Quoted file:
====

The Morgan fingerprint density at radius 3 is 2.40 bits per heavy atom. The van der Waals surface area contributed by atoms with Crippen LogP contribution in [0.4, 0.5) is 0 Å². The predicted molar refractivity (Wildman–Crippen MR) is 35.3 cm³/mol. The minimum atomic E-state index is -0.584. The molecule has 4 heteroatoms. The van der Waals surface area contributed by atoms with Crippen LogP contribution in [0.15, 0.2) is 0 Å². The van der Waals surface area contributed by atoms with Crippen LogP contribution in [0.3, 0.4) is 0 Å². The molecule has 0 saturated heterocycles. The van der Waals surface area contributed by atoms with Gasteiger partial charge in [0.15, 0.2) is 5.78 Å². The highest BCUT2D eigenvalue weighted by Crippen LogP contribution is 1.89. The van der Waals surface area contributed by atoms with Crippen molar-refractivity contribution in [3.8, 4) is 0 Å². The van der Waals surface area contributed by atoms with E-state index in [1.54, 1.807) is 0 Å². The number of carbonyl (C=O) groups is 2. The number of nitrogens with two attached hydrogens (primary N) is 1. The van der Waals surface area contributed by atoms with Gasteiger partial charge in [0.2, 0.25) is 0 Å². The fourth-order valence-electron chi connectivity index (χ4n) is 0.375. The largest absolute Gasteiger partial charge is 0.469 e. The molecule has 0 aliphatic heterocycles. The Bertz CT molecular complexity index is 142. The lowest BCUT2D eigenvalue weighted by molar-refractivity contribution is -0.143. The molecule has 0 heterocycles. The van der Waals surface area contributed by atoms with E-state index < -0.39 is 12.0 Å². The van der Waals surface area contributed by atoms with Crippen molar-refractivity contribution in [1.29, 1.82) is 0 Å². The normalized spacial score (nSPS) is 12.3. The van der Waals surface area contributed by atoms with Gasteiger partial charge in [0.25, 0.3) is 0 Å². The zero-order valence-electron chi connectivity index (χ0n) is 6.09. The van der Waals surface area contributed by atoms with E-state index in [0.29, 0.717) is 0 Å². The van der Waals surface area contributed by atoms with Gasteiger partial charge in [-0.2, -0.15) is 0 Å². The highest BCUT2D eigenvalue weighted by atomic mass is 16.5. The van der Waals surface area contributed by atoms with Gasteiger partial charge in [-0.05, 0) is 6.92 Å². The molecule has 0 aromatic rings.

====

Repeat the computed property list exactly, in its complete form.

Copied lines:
The Morgan fingerprint density at radius 3 is 2.40 bits per heavy atom. The van der Waals surface area contributed by atoms with Crippen LogP contribution in [0.4, 0.5) is 0 Å². The predicted molar refractivity (Wildman–Crippen MR) is 35.3 cm³/mol. The minimum atomic E-state index is -0.584. The molecule has 4 heteroatoms. The van der Waals surface area contributed by atoms with Crippen LogP contribution in [0.15, 0.2) is 0 Å². The van der Waals surface area contributed by atoms with Crippen LogP contribution in [0.3, 0.4) is 0 Å². The molecule has 0 saturated heterocycles. The van der Waals surface area contributed by atoms with Gasteiger partial charge in [0.15, 0.2) is 5.78 Å². The highest BCUT2D eigenvalue weighted by Crippen LogP contribution is 1.89. The van der Waals surface area contributed by atoms with Crippen molar-refractivity contribution in [3.8, 4) is 0 Å². The van der Waals surface area contributed by atoms with E-state index in [1.54, 1.807) is 0 Å². The number of carbonyl (C=O) groups is 2. The number of nitrogens with two attached hydrogens (primary N) is 1. The van der Waals surface area contributed by atoms with Gasteiger partial charge in [0.2, 0.25) is 0 Å². The fourth-order valence-electron chi connectivity index (χ4n) is 0.375. The largest absolute Gasteiger partial charge is 0.469 e. The molecule has 0 aliphatic heterocycles. The Bertz CT molecular complexity index is 142. The lowest BCUT2D eigenvalue weighted by molar-refractivity contribution is -0.143. The molecule has 0 heterocycles. The van der Waals surface area contributed by atoms with E-state index < -0.39 is 12.0 Å². The van der Waals surface area contributed by atoms with Crippen molar-refractivity contribution in [1.29, 1.82) is 0 Å². The normalized spacial score (nSPS) is 12.3. The van der Waals surface area contributed by atoms with Gasteiger partial charge in [0.25, 0.3) is 0 Å². The zero-order valence-electron chi connectivity index (χ0n) is 6.09. The van der Waals surface area contributed by atoms with E-state index in [0.29, 0.717) is 0 Å². The van der Waals surface area contributed by atoms with Gasteiger partial charge in [-0.2, -0.15) is 0 Å². The highest BCUT2D eigenvalue weighted by atomic mass is 16.5. The van der Waals surface area contributed by atoms with Gasteiger partial charge in [-0.05, 0) is 6.92 Å². The molecule has 0 aromatic rings.